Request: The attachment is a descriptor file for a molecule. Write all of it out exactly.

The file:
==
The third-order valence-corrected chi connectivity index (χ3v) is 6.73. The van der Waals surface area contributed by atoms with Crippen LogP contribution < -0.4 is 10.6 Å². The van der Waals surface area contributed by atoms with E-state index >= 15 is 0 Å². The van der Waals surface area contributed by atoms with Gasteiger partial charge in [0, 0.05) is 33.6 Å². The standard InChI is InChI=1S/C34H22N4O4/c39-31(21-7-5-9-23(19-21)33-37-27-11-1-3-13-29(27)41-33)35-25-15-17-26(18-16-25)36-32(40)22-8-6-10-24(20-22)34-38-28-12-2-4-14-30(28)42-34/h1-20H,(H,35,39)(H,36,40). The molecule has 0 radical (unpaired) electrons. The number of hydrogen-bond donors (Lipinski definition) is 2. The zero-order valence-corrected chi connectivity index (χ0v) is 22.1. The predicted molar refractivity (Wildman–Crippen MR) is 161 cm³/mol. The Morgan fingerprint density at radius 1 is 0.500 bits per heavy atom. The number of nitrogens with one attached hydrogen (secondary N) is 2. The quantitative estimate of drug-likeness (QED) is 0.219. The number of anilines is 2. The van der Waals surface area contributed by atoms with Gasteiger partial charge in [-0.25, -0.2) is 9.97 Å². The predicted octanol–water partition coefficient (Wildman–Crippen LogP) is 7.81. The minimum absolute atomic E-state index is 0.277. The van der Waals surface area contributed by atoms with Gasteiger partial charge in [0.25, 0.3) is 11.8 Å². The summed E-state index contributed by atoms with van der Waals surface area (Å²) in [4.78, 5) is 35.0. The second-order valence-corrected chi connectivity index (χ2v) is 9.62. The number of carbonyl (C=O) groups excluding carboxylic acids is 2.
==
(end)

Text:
The third-order valence-corrected chi connectivity index (χ3v) is 6.73. The van der Waals surface area contributed by atoms with Crippen LogP contribution < -0.4 is 10.6 Å². The van der Waals surface area contributed by atoms with E-state index >= 15 is 0 Å². The van der Waals surface area contributed by atoms with Gasteiger partial charge in [0, 0.05) is 33.6 Å². The standard InChI is InChI=1S/C34H22N4O4/c39-31(21-7-5-9-23(19-21)33-37-27-11-1-3-13-29(27)41-33)35-25-15-17-26(18-16-25)36-32(40)22-8-6-10-24(20-22)34-38-28-12-2-4-14-30(28)42-34/h1-20H,(H,35,39)(H,36,40). The molecule has 0 radical (unpaired) electrons. The number of hydrogen-bond donors (Lipinski definition) is 2. The zero-order valence-corrected chi connectivity index (χ0v) is 22.1. The predicted molar refractivity (Wildman–Crippen MR) is 161 cm³/mol. The Morgan fingerprint density at radius 1 is 0.500 bits per heavy atom. The number of nitrogens with one attached hydrogen (secondary N) is 2. The quantitative estimate of drug-likeness (QED) is 0.219. The number of anilines is 2. The van der Waals surface area contributed by atoms with Gasteiger partial charge in [-0.25, -0.2) is 9.97 Å². The predicted octanol–water partition coefficient (Wildman–Crippen LogP) is 7.81. The minimum absolute atomic E-state index is 0.277. The van der Waals surface area contributed by atoms with Gasteiger partial charge in [0.25, 0.3) is 11.8 Å². The summed E-state index contributed by atoms with van der Waals surface area (Å²) in [4.78, 5) is 35.0. The second-order valence-corrected chi connectivity index (χ2v) is 9.62. The number of carbonyl (C=O) groups excluding carboxylic acids is 2.